How To Do Keyword Research For Content
I don’t like the word “content”. It’s one of those awful words used by people that think they’re living inside a stock photograph before they smugly shake hands with each other in front of a clean, white background while wearing crisp, well laundered suits. If you’re not doing keyword research for content and are just writing ‘content' for the sake of having ‘content’ then there’s a reasonable chance you’re just polluting the internet with meaningless drivel.
The person reading your content didn’t decide “I’m going to treat myself to some content”. They wanted something. It might have been a specific question like, “where should I put a parametric EQ in my FX chain?” or “what is the difference between lsl and asl opcodes m68k?” or “was Crispin Glover in Back To The Future 2?” (No, he wasn't. It was a lookalike -Ed). It might be as simple as having an hour to kill at the train station and a sudden desperation to point their face at literally any content to avoid engaging with the itchy looking man prowling the platform in pursuit of a conversation partner. “Back To The Future facts” it is then.
This is the key thing about making content valuable: answering questions. But crucially, answering questions that people are actually asking. That’s where the research comes in. What are people asking?
Search term research, keyword research, whatever you want to call it – we live in a privileged world where we can see the sum of human inquisition writ large in the data of search engines. Sometimes depraved, sometimes insensitive, it’s all there to see.
Tricks of the Trade.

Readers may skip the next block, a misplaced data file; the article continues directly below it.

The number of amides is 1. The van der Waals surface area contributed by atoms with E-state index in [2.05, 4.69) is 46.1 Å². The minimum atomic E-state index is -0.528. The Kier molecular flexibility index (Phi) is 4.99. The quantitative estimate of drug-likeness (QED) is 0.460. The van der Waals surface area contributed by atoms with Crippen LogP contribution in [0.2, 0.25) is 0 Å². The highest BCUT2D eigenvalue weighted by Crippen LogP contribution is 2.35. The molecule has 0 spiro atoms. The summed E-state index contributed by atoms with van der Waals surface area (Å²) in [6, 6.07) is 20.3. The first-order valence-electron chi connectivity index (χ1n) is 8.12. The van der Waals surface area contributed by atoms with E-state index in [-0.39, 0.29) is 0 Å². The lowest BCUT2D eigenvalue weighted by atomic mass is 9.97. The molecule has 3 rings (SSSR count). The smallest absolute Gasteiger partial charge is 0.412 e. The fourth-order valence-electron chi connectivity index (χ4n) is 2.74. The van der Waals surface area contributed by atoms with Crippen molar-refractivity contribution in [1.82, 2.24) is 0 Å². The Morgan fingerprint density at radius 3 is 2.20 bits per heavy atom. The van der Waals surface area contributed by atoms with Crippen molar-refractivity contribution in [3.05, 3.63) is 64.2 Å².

Down to business then – you’ve got a general subject that you’d like to write about (probably your product/service/industry area). You might even have a couple of different topics. You’ve got a few personas that you’re using as shorthand for the people that you’d like to read it. Next, fire up a research tool – here are some nice ones:
- https://www.google.co.uk (just using the autosuggest feature)
Feed the tool a couple of general, unspecific words that pertain to your subject, then start combing through the results.
So, if you’re putting together a campaign about, I don’t know, people buying your digital marketing services, then that’s where you’ll start – “digital marketing”.
Hopefully, you’ll start to see some real specific, deep-dive questions about the target subject thrown back at you right away. That’s great, but it also means there are probably lots of answers already out there too. Either way, pull out the terms that are close to the subject you’re looking for and feed those back in. You should start closing in on phrases that are getting more and more focused around the subject you’re looking for.
Whittle these down to the questions that look like the sort of questions that your target personas might be asking when looking for, in this example, ‘digital marketing services’.
Do this with as many different variations of your “seed keywords” as you can, and with as many tools as you can. So. if there are a whole bunch of phrases that people use interchangeably to describe your target subject, make sure you explore them all.